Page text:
The Last Campaign of Marianne Tambour: A Novel of Waterloo
The canteen-mistresses or cantinières of Napoleon’s army are a hidden part of history, one populated by courageous women such as Marianne Tambour in David Ebsworth’s new novel. Even more interesting is the story of female front line soldiers, such as Liberté Dumont, recruited and serving alongside their male colleagues. True-life examples of both have been well-documented as shown by the author’s introduction.
The whole concept of ‘Waterloo from the French side’ is refreshing, no, actually, it’s an eye-opener. David Ebsworth is a thorough and accomplished researcher and we can see the two women in their context: mud, scrapping, camp life, errant husbands and goat-caring little daughters in Tambour’s case, and horses, scavengers, cavalry charges, sex discrimination, lost uniform and gallantry for Dumont.
The two women’s story, which develops very nicely, would fascinate by itself, but the account of the sprawling action of the battle in Belgium that we call Waterloo is comprehensive almost to a fault. In a way, this book pulls in two ways. The stories of the two women and their comrades in arms, enemies and superiors, and their interaction with Napoleon himself would be enjoyed by readers who enjoy personal stories in the melée of historical action. However, there is too much detailed battle description for these readers. In contrast, those who relish the fine detail of Napoleonic warfighting, especially in this final confrontation, may find the two protagonists’ story a distraction.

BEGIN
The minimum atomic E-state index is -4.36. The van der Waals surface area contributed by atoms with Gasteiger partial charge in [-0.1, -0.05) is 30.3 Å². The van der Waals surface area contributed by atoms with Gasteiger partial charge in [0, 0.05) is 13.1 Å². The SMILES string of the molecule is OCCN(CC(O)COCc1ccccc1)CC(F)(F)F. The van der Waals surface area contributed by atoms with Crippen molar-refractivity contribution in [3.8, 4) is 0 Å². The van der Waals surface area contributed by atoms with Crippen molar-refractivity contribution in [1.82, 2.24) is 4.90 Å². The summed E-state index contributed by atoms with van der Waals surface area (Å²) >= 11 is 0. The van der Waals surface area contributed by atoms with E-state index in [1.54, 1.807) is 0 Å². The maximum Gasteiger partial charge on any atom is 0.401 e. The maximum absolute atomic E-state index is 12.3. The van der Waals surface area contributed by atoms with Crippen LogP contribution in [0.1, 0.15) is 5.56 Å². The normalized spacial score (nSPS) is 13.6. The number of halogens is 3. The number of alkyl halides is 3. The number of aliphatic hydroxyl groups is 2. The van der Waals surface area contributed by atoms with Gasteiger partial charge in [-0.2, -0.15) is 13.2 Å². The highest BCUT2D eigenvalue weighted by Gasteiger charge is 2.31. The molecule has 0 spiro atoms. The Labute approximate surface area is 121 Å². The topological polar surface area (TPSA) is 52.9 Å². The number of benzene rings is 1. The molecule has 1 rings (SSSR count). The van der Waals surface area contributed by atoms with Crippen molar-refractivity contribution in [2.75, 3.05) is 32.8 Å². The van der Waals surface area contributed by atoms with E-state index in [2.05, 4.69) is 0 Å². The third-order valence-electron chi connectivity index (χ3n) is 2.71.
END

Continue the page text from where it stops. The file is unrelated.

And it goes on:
This is a good read, well-produced and formatted. I applaud David Ebsworth’s concept of centring his story on two Frenchwomen, but if he considered a second edition, some cutting of the detailed battle scenes would tighten up the story considerably. I would suggest he pen a factual book of ‘Marianne Tambour’s Waterloo’ as a companion work, at the same time, concentrating on the battle scenes with incidental information about the role of women in the French forces at that time.